As the SNP tacks left, Scottish Labour faces a deepening existential crisis, as well as a few charisma issues, says George Kerevan
On Monday night I attended my first SNP branch meeting since the referendum. It was held in the local Miners Welfare hall where, once upon a time, I used to attend Labour Party functions when I was a Labour town councillor. We had to move the branch meeting to the Miners Welfare because over 900 new members have signed up locally since last month.
I’ve never seen so many folk at a branch function. I spoke to one chap who had torn up his Labour Party membership card the day after the referendum and immediately applied to join the SNP. He wasn’t alone. I shared a joke with an ex-election agent for the constituency’s sitting Labour MP. We agreed that – even at the height of the opposition to Maggie Thatcher – we’d never had as many folk turn out to a Labour meeting at this same venue.
These scenes are being replicated across Scotland. They could sound the death knell for Scottish Labour unless the party can find a new sense of purpose, never mind revive its demoralised organisation. As one new member said at our SNP branch meeting: “It feels as if we won and Labour lost.”
A blind Labour leadership is stubbornly refusing to accept that it faces an SNP that is moving to the left under pressure from its massive new membership. Scottish politics is now dominated by two social democratic parties. Labour can pretend otherwise, but only if it wants to commit electoral suicide.
Scottish politics could take on a dynamic similar to that of the Irish Republic. There the presence of two big parties of similar ideological hue means elections are decided more by personalities and organisation. In such a universe, the SNP has the advantage of a membership heading towards 100,000 compared to a paper 13,000 for Scottish Labour. The SNP also has the popular and charismatic Nicola Sturgeon, Labour has Johann Lamont.
For those reasons, I doubt if such a political duopoly would be stable in Scotland. For another, the Tories in Scotland now constitute a wild card. If the SNP moves significantly leftwards (to crush Labour), that will open a gap for the Conservatives. To date, they have been kept in their box by Conservative animosity to devolution. If David Cameron outflanks Labour by delivering Scottish home rule, that could change – posing another headache for Ed Miliband (assuming he’s noticed) and Johann Lamont.
Of course, Scottish Labour has the tactical option of moving rightwards and colonising the vote of what we might call the “Blairite aspirational middle class”. This is the option favoured by John McTernan, latterly advisor to Jim Murphy, when he was Scottish secretary of state. I like but he can sometimes seem like a role model for fictional spin doctor Malcolm Tucker, in The Thick of It.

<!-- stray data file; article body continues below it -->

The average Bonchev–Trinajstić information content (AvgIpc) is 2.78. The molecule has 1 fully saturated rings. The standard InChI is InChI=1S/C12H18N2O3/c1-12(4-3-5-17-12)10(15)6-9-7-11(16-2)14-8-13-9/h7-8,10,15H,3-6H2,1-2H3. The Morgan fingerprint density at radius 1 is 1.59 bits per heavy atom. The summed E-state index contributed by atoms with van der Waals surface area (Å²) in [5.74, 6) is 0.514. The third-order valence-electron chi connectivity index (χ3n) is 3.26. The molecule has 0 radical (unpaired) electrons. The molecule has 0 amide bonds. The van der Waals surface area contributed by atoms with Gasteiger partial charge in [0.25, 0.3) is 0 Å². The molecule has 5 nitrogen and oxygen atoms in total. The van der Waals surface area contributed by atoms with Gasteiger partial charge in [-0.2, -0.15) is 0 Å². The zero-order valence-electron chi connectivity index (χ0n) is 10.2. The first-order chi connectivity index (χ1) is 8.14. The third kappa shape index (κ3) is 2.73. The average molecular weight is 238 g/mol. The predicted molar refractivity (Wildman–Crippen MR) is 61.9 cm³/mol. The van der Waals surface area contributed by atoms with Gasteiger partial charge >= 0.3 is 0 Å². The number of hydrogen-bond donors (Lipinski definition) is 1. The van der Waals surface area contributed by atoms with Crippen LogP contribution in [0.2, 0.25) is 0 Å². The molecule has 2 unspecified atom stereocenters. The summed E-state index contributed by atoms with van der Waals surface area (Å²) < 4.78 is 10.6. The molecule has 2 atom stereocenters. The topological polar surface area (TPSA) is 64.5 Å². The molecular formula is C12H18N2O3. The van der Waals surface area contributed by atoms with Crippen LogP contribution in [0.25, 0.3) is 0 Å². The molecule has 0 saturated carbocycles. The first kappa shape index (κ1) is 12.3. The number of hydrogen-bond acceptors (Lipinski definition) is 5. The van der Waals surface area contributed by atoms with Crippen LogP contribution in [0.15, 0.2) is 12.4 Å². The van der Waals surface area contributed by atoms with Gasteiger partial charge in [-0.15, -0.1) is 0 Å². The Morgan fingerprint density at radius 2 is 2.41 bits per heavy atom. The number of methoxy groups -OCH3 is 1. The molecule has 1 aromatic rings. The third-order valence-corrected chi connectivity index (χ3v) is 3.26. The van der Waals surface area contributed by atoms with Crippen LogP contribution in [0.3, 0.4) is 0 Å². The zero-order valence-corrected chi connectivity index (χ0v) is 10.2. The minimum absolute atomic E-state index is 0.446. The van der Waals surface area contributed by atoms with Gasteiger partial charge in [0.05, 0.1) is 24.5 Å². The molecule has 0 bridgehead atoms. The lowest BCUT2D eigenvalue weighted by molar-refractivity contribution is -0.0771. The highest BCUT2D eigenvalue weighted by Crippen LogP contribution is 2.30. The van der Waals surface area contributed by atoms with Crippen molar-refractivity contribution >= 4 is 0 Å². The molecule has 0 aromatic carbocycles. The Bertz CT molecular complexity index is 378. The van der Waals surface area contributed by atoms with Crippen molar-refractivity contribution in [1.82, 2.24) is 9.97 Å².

He argues that the significant result on 18 September was not that working-class Glasgow voted by 53 per cent to 47 for independence but that middle-class Edinburgh rejected it by 61 per cent to 39. This, says McTernan, should point Scottish Labour in the direction of replicating the Blairite “New Labour coalition”, appealing to the “new middle classes” (ie white collar professionals) and “Labour’s heartland vote” in the working class.
Even leaving aside what looks like contempt for working-class socialism, this tired old formula won’t work. New Labour was a chimera produced by the dangerous financial boom of the late 1990s and early Noughties. Labour rode the whirlwind by promoting the great fictional expansion, with its bankers’ bonuses and massive debt. Actually, most people’s incomes flat-lined but easy credit gave the illusion of progress. Thus working class and middle class were temporarily united in voting for that economic wizard, Gordon Brown. That is not a set of circumstances Ed Balls or Johann Lamont can ever replicate.
Instead, Labour is promising more austerity if Ed Miliband gets to Number 10. But the Scottish working class have already rejected that, which is the principal reason Glasgow voted Yes. Equally, my hunch is that if the “silent” Edinburgh middle class want to curb welfare spending they will vote Tory, not Scottish Labour.
More austerity will bring a clash with the trade unions. It is an open secret that many senior union officials in Scotland voted Yes. While the big UK unions were platonically opposed to independence, they did not support the No campaign as aggressively as many on the Yes side had feared. It did not take a genius to detect that the Scottish working class was anti-London and anti-austerity. Yet if Scottish Labour loses its union financing, what does it have left?
When in trouble, parties change their leader. There are already calls for Jim Murphy to head for Holyrood. His abrasiveness aside, Mr Murphy exemplifies Scottish Labour’s other big problem: its ostensible talent prefers the bright lights of Westminster to the hard graft of Holyrood. The fact that the Westminster heavies – Darling, Brown and Murphy – parachuted into Scotland for the referendum and then headed back to London has not gone unnoticed in Easterhouse, Drumchapel and Raploch.
In Germany, being the leader of one of the state governments is the usual path to becoming federal chancellor. Memo to Lord Smith, whose devolution commission meets today for the first time: Why not seat the first ministers and senior politicians of each devolved parliament in the House of Lords (and Nations)? That would give all the nations a voice as of right in UK affairs. And it would give Scottish Labour politicians no excuse to leave home.
In the final resort, if Scottish Labour really wants to recover its political soul – not to mention popular support – it will need to embrace home rule. Not to dish the SNP but because it genuinely believes in bringing power to the people. But there are a lot of ex-Labour members in my SNP branch who remain to be convinced.